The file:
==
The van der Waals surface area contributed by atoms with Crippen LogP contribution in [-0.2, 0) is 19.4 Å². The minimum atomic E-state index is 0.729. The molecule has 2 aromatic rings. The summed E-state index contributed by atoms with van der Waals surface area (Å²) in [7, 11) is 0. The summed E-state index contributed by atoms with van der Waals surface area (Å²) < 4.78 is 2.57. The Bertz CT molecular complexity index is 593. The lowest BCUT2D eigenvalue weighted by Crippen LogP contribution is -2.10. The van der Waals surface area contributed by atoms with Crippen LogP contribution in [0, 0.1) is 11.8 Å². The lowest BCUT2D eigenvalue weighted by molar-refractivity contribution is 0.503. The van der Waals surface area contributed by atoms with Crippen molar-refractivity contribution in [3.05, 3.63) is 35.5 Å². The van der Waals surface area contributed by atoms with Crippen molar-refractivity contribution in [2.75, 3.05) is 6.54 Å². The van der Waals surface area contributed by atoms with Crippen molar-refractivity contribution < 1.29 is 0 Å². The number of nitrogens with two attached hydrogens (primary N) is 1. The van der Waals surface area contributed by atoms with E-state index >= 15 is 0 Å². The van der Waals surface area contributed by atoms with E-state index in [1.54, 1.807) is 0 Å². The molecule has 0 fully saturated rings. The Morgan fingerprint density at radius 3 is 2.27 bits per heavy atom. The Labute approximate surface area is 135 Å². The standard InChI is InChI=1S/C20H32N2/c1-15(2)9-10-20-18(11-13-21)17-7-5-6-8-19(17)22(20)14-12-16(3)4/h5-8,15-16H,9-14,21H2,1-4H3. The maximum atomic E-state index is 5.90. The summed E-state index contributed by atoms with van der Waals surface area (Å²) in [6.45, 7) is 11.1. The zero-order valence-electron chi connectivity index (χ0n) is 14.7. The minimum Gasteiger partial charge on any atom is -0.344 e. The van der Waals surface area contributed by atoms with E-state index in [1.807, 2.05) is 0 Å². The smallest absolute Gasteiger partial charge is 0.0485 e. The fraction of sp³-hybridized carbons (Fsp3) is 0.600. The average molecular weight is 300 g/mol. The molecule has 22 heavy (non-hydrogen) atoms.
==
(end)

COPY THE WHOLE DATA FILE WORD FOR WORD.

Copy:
The van der Waals surface area contributed by atoms with Crippen LogP contribution in [-0.2, 0) is 19.4 Å². The minimum atomic E-state index is 0.729. The molecule has 2 aromatic rings. The summed E-state index contributed by atoms with van der Waals surface area (Å²) in [7, 11) is 0. The summed E-state index contributed by atoms with van der Waals surface area (Å²) < 4.78 is 2.57. The Bertz CT molecular complexity index is 593. The lowest BCUT2D eigenvalue weighted by Crippen LogP contribution is -2.10. The van der Waals surface area contributed by atoms with Crippen LogP contribution in [0, 0.1) is 11.8 Å². The lowest BCUT2D eigenvalue weighted by molar-refractivity contribution is 0.503. The van der Waals surface area contributed by atoms with Crippen molar-refractivity contribution in [3.05, 3.63) is 35.5 Å². The van der Waals surface area contributed by atoms with Crippen molar-refractivity contribution in [2.75, 3.05) is 6.54 Å². The van der Waals surface area contributed by atoms with Crippen molar-refractivity contribution < 1.29 is 0 Å². The number of nitrogens with two attached hydrogens (primary N) is 1. The van der Waals surface area contributed by atoms with E-state index >= 15 is 0 Å². The van der Waals surface area contributed by atoms with E-state index in [1.54, 1.807) is 0 Å². The molecule has 0 fully saturated rings. The Morgan fingerprint density at radius 3 is 2.27 bits per heavy atom. The Labute approximate surface area is 135 Å². The standard InChI is InChI=1S/C20H32N2/c1-15(2)9-10-20-18(11-13-21)17-7-5-6-8-19(17)22(20)14-12-16(3)4/h5-8,15-16H,9-14,21H2,1-4H3. The maximum atomic E-state index is 5.90. The summed E-state index contributed by atoms with van der Waals surface area (Å²) in [6.45, 7) is 11.1. The zero-order valence-electron chi connectivity index (χ0n) is 14.7. The minimum Gasteiger partial charge on any atom is -0.344 e. The van der Waals surface area contributed by atoms with E-state index in [1.807, 2.05) is 0 Å². The smallest absolute Gasteiger partial charge is 0.0485 e. The fraction of sp³-hybridized carbons (Fsp3) is 0.600. The average molecular weight is 300 g/mol. The molecule has 22 heavy (non-hydrogen) atoms.